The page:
Too much screen time – thriving, surviving or shrinking?

Too much screen time – thriving, surviving or shrinking?

In this post we consider two ideas from the world of psychology which help identify some of the factors associated with thriving. The first is Banduras self-efficacy theory and the second is Csikszentmihalyi’s Flow theory.

The article takes about two minutes to read 

Bandura’s self-efficacy theory and screentime

Many of us feel we have too much to do and have too little time to do it in. And many of us have competing demands on our attention and conflicting priorities. Balancing the needs of our family, our own wellbeing, our values, our career, our organisations goals and values and the needs, goals and values of our colleagues is challenging. With so much going on we invariably drop the ball sometimes. Self-compassion and self-care is essential as we strive to perform this juggling act.

Sometimes we just have to act and deal with the consequences. But our ability to act as mindfully as possible is impacted by our stress levels, the level of data noise around us whether we have self-efficacy.

“how well one can execute courses of action required to deal with prospective situations”

People with high levels of self-efficacy tend to:

  • see challenges as tasks to be mastered;
  • become deeply engaged in activities;
  • are committed; and
  • bounce back from setbacks.

Bandura’s research points to these areas as being developable.  With self-awareness and practice we can learn more about our biases, strengths and emotional triggers. We can become better observers of our own internal narrative and become consciously aware of whether these help us or hinder us. 

We can learn to step back for a moment ( a few seconds) and consider how we wish to be in the world. What sort of a person do we want to be for our friends, colleagues and family? With greater awareness we can practice becoming the person we aspire to be.

All of these things require focus, energy, curiosity and diligence.  Too much online time, spent drifting, may rob us of these things.  We can develop greater self-efficacy through:

  • Mastery (repetition with fine attention to doing things better each time)
  • Social persuasion (modelling and enjoying group connection and encouragement)
  • Recognition of our own emotional state and how this impacts our performance
  • Finding ways to express ourselves emotionally
  • Developing new emotional states (through healthy nutrition, connecting with positive people, exercising and so on)

Being online obviously doesn’t mean that this time is always drifting and wasted time. Probably far from it.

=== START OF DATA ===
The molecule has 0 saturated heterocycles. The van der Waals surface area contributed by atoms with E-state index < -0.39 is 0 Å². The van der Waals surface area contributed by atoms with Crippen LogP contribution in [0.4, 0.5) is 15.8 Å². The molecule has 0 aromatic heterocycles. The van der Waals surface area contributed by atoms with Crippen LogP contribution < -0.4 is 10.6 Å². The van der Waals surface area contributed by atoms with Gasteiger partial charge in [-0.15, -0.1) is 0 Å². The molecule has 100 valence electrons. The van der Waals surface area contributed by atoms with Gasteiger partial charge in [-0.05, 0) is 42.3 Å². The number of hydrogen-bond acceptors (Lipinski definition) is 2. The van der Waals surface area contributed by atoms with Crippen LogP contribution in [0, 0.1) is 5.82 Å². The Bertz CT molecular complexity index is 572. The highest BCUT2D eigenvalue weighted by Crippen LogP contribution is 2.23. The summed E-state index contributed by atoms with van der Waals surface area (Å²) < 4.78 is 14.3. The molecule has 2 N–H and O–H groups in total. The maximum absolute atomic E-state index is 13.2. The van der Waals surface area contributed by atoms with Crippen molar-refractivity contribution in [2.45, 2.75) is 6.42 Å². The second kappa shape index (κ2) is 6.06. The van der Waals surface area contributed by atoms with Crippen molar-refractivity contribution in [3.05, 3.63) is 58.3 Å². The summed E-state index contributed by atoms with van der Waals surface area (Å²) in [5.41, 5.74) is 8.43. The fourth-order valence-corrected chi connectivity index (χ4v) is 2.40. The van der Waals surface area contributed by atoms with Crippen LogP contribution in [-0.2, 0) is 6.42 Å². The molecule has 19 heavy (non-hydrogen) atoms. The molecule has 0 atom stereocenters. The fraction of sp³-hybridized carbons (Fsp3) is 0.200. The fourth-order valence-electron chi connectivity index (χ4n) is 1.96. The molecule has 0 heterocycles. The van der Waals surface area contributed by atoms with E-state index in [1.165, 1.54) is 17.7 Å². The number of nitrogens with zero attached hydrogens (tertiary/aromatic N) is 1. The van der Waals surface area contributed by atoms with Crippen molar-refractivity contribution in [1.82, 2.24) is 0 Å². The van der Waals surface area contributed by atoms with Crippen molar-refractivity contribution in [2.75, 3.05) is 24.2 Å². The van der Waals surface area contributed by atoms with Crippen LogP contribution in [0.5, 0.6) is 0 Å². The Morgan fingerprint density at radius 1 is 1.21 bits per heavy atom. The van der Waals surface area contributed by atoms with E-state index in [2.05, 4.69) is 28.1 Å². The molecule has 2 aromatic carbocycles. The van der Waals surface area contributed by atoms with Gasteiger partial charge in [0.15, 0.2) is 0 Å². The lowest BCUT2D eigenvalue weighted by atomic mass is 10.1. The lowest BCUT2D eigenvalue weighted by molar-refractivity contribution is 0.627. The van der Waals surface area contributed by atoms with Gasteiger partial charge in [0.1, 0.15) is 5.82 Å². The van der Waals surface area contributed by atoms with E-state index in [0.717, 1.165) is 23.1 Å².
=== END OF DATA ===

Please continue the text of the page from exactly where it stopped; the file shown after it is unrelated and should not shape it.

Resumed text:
When we are driven to seek knowledge, we might have high energy levels, lots of purpose and lots of drive. When we are in this state it’s worth taking regular breaks to make sure energy levels stay high and to ensure we don’t become overly fixated on one goal. Disappearing down the rabbit hole is a risk and before you know it your energy levels might be depleted, your balanced world view skewed and your self-efficacy (ability to act purposefully) potentially undermined.

And purposeless, drifting time spent on the infinity scrolls of Netflix, facebook and tiktok drains energy, robs time and deepens biases.  We might move toward mastery in an online game but we need to consider balanced self efficacy ie to what extent does one activity (being online playing games) rob our ability to execute actions in other important areas of our life.

Being in flow

Mihaly Csikszentmihalyi, one of the godfathers of positive psychology, developed his “Flow theory” over the last thirty years. When we are in flow states we are:

“strong, alert, unselfconscious and at the peak of our current abilities.”

His research points to happiness being generated when we are in a state where we are gently striving. This is one where we are learning new things – slightly outside of our comfort zone and expanding our minds, connecting with people in new ways and learning new skills.  

This can often be the very opposite of closing into ourselves online, in a filter bubble, surrounded by a wall of mirrors, reflecting our conditioned likes and beliefs.

Being in a flow state has multiple benefits including:

  • Enjoying positive emotions and optimism 
  • How satisfied we are with our lives 
  • Being more motivated 
  • Performing well academically  
  • Performing well at work 

To be in flow we need to be aware and not be mindlessly drifting. Being in flow means to be self-aware of our underlying strengths, goals, interests and motivations. It means to gently challenge ourselves and try new things. 

As with self-efficacy we need to consider the potential conflict between personal and organisational flow and consider whether our point of attention has value to us, our loved ones and our colleagues.   

We may be in a flow state online but to what purpose? 

Is our point of attention healthy for us? 

Does our version of flow online mean that we are less able to attend to helping our colleagues and loved ones achieve their own flow states?

 

 

Share these insights with friends and colleagues